Cancellations outpace orders for Boeing and Airbus

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Boeing and Airbus are starting to lose more orders than they’re booking.

In January, both of the world’s major aircraft manufacturers reported more cancellations than orders, as airlines continued to cut back on capacity and scale back their growth plans.

In January, Boeing reported orders for 18 jetliners, a drop of about 72% from the same month a year earlier. During the same month, the manufacturer also reported 31 cancellations, for a net drop in the order book of 13 aircraft.

For 2008, Boeing reported 662 net orders for commercial aircraft, less than half of its 2007 total and its lowest total since 2004.

Airbus, meanwhile, booked only four orders in January and reported 12 cancellations (three A318s, two A319s, three A320s and four A321s), reducing the total number of aircraft on order by eight.

Of the two plane makers, Boeing might be the one to suffer the greatest impact. As 2008 ended, it looked like the cancellations and airline delivery delays could play into the manufacturer’s favor because it was already behind schedule, owing to a lengthy strike through the fall and development issues with its 787 Dreamliner.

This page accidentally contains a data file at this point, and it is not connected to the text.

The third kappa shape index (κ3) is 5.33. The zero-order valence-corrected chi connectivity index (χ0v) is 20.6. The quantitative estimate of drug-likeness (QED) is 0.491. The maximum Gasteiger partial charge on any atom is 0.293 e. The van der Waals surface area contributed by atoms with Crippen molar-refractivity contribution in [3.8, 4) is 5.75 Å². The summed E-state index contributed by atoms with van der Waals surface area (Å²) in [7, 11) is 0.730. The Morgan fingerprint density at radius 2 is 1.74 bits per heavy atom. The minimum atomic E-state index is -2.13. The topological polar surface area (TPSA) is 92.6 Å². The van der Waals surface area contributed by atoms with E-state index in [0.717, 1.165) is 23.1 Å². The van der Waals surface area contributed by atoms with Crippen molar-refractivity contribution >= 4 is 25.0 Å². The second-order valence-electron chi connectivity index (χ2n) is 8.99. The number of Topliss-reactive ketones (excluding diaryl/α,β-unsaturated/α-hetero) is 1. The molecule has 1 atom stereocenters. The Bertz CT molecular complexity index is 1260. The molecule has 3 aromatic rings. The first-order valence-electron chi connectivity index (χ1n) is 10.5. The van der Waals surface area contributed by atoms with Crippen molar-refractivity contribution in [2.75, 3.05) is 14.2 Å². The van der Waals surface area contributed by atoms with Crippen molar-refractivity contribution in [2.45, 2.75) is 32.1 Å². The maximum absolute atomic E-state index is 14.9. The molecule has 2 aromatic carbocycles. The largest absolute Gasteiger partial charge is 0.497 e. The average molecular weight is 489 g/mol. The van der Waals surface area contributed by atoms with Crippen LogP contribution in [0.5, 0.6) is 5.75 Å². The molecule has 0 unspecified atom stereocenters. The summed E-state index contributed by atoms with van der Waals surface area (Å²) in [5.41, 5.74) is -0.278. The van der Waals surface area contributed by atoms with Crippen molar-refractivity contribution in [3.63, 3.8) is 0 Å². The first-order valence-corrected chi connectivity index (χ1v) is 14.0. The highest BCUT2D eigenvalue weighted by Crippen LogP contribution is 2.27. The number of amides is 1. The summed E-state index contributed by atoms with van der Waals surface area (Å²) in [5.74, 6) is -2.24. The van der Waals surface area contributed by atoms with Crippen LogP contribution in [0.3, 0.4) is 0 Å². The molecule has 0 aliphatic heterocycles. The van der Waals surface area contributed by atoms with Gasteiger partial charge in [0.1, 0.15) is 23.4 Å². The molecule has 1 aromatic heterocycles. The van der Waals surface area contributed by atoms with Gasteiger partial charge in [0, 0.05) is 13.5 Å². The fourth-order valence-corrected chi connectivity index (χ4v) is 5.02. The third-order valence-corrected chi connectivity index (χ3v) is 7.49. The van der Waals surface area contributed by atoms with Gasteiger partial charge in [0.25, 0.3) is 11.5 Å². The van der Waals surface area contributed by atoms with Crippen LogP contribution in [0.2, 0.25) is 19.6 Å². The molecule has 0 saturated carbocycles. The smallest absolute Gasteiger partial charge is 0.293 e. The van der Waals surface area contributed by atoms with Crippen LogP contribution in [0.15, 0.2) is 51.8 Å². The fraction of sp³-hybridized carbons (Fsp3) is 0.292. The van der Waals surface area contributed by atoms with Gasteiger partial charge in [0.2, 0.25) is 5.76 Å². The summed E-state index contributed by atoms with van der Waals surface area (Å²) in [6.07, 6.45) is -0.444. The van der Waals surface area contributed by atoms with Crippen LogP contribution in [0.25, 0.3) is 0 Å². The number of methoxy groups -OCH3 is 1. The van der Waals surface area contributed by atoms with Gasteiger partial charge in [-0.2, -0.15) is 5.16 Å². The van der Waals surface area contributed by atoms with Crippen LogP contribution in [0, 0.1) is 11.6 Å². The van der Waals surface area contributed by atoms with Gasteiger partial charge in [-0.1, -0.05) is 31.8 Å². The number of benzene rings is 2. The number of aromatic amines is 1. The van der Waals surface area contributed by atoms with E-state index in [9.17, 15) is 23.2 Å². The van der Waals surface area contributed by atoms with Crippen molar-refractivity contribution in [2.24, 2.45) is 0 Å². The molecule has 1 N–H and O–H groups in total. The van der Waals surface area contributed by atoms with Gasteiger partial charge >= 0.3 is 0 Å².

But staying on schedule is no longer the problem. With the recession deepening and the list of cancellations growing, Boeing is considering a production slowdown.

Boeing Commercial Airplanes CEO Scott Carson told investors at a Barclays Capital investors conference this month that orders have been deferred by a couple of fiscal periods, and production cuts might be necessary in 2010.

International Lease Finance Corp., a leasing company that is the biggest overall client for both Boeing and Airbus, said the two manufacturers might have to cut their respective outputs by more than a third to compensate for the drop in orders.

Southwest was supposed to take delivery of 22 Boeing 737s in 2010 and now is slated for only 10. The airline has dropped firm orders for nine Boeing jets and options on another 32 through 2012.

American will receive seven fewer 737-800s from Boeing this year. It still plans to buy 76 of the planes, including 29 this year, which it will use to replace MD-80s.

And American is still on board with its order to buy 42 Boeing 787-9 Dreamliners for about $8 billion, with an option for 58 more.

But Boeing has seen some drop in demand for its Dreamliner on the international front. LCAL, a Dubai-based leasing firm, recently cut its 787 order from 21 to five, while Russia’s S7 Group canceled its 15-plane order.

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